Around kilometer 17 I start to freak out: my left foot, the one that lies below my injured achilles, feels numb with a weird cottony sensation. Is it because of my achilles? Is it about to break down? Should I stop? My head is bursting with alarms. There’s no pain as such so I decide to ignore it and just be careful with my pace. I read that most tendon ruptures occur with sudden sprints so I try to cruise as steadily as possible. The half-marathon is in and I just continue to go at it, trying to enjoy the race without thinking about my foot. Somehow I keep repeating to myself this Large Professor’s verse like some kind of mantra: ‘I got this, like a locksmith’. So funny how our brain picks up random stuff and bounce it all over the place.

Before the race I thought that after 30 kilometers the hardest would be behind but, of course, that’s so wrong. I start having cold sweats, like at the end of my early long training runs when I ran too fast and didn’t drink and eat enough. Is that the dreaded wall? I really don’t want to find out and eat the gel I was saving for later and drink plenty of water, probably more than I should I’m thinking as I gulp it down. The rest of the race is pure torture with each new stride even more painful than the previous one. My quadriceps are burning so much that I totally forget about my numb left foot and its injured achilles. Everything can break down for all I care, I won’t stop until I can’t move anymore. That’s final. I see people stopping to stretch or pee and I would like to do the same but I can’t. I’m just not sure I would be able to start again.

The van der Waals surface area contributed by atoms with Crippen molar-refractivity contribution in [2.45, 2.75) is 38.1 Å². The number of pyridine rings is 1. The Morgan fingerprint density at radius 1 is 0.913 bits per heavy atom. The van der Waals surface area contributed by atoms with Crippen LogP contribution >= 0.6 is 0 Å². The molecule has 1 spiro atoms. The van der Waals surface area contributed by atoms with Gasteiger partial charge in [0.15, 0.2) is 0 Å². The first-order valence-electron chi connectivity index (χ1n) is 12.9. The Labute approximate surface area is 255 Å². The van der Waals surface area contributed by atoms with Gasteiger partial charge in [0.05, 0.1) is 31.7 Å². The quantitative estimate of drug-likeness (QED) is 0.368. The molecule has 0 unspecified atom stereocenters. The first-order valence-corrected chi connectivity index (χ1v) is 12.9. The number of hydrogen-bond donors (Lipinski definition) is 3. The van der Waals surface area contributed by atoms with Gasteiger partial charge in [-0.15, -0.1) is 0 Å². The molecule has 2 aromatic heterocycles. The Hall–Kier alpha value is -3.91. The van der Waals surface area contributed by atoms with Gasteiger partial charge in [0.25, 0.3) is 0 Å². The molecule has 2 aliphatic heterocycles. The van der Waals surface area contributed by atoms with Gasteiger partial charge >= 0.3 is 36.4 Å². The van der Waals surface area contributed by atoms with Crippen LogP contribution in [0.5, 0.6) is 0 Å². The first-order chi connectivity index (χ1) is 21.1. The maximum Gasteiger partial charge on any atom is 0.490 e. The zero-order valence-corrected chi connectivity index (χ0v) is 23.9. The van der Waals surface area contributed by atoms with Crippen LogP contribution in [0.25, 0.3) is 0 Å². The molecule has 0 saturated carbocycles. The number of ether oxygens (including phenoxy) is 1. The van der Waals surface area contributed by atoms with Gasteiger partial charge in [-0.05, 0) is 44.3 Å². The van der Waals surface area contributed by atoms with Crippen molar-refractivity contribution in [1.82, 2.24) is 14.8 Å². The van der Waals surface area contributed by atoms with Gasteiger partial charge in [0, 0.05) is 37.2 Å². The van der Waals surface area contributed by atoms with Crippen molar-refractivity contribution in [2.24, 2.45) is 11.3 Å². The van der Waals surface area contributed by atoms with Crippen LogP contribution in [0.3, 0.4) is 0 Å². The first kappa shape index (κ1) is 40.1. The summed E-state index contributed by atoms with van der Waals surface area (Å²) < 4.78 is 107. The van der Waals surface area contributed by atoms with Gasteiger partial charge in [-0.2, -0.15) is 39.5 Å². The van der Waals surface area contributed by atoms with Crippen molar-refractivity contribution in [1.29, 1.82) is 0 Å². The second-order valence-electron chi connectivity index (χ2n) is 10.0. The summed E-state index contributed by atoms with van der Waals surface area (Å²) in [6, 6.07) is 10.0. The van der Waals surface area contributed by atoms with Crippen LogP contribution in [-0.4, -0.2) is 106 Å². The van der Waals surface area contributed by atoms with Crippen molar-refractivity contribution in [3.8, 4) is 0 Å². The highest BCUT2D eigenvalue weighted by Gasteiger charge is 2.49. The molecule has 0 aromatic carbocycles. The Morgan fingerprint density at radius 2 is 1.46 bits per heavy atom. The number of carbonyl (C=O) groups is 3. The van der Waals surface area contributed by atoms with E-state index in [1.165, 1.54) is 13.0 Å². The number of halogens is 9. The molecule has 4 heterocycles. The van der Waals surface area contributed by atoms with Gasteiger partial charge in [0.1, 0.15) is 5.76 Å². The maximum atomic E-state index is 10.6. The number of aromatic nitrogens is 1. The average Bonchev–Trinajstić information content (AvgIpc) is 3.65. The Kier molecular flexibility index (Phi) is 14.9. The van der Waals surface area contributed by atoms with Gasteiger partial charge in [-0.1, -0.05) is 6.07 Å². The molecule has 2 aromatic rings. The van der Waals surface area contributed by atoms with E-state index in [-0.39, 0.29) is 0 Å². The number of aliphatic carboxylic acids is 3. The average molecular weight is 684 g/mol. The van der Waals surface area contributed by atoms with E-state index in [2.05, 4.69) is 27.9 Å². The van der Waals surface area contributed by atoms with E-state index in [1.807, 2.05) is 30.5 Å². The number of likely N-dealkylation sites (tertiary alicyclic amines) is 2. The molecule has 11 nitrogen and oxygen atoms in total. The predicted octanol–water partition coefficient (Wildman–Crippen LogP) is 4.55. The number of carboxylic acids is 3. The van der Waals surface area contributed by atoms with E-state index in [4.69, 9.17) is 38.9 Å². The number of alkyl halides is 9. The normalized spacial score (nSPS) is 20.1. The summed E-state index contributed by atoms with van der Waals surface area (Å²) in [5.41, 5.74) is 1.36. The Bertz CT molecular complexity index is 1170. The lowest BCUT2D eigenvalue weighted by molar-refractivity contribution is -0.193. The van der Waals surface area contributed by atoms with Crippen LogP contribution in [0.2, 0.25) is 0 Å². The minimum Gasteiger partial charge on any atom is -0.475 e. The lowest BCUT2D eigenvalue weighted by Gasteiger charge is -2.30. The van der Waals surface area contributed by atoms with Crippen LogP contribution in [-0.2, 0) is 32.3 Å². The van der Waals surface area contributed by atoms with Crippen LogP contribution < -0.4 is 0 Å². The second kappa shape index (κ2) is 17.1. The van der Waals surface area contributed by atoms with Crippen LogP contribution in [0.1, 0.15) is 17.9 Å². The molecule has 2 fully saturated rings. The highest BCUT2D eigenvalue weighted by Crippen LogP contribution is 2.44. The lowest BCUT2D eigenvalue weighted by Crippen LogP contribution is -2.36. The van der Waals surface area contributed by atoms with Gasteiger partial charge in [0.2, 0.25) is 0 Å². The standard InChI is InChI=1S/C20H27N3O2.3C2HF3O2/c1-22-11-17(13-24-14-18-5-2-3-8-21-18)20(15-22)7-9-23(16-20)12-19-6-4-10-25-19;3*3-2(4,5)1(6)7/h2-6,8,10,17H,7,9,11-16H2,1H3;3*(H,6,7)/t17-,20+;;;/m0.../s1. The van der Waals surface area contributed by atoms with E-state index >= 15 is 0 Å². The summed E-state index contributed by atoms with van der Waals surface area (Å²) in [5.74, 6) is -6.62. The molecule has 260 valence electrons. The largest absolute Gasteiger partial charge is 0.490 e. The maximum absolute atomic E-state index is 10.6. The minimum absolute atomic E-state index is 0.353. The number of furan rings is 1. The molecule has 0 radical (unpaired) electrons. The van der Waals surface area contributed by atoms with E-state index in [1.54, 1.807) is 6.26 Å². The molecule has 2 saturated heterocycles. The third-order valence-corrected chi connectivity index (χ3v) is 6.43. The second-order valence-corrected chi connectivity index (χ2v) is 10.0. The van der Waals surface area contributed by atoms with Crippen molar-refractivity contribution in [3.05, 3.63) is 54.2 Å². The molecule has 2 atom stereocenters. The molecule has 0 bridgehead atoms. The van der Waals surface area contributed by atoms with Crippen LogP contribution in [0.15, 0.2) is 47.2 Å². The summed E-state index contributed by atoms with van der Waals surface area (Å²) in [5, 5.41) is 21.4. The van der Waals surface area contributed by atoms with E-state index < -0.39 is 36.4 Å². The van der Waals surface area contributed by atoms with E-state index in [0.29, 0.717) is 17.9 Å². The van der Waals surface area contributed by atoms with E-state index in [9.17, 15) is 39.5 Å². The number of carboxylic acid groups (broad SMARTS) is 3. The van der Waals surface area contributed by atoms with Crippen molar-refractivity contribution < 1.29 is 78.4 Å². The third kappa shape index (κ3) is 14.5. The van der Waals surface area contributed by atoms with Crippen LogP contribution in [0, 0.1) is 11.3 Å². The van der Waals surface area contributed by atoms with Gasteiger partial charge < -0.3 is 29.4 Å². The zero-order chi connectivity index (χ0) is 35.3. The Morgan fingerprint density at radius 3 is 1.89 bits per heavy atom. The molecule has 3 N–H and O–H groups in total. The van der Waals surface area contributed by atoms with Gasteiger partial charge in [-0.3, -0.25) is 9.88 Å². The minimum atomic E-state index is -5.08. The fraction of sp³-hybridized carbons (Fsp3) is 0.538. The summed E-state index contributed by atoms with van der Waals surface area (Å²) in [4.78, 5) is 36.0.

The end is nowhere near as glamorous as what I was dreaming of all these long months of training before the race. Around 41k my fiancee is shouting my name. It takes a few seconds for my brain to get the information and respond. I wave hoping I don’t look as haggard as I feel. The finish line is so near yet so far. I’m almost embarrassed for myself for wanting to stop even so close to the end but I can’t help it. Finally I’m almost there. I make a point to raise my arms in victory as I pass the finish line and it’s over. I stumble around and drink as much water as I can. Someone hands me a bottle of gatorade and I also down that. I grab my medal and get my picture taken. Everything around me looks surreal, I can’t believe I’m done. 3:54. I’m very happy. I was expecting to do a bit better but what I realize immediately is that my training never simulated those last 10k of hell so, all things considered, I’m glad to have made it sub 4. My fiancee is with me now and everything is perfect. My achilles is painful but not as bad as I imagined. My quadriceps are hurting badly, but the good kind of pain. The pain where you laugh because you can’t even climb down the stairs or pick up something you dropped on the floor. One week later the pain is gone and I only long for one thing: running the Amsterdam Marathon in October 2016.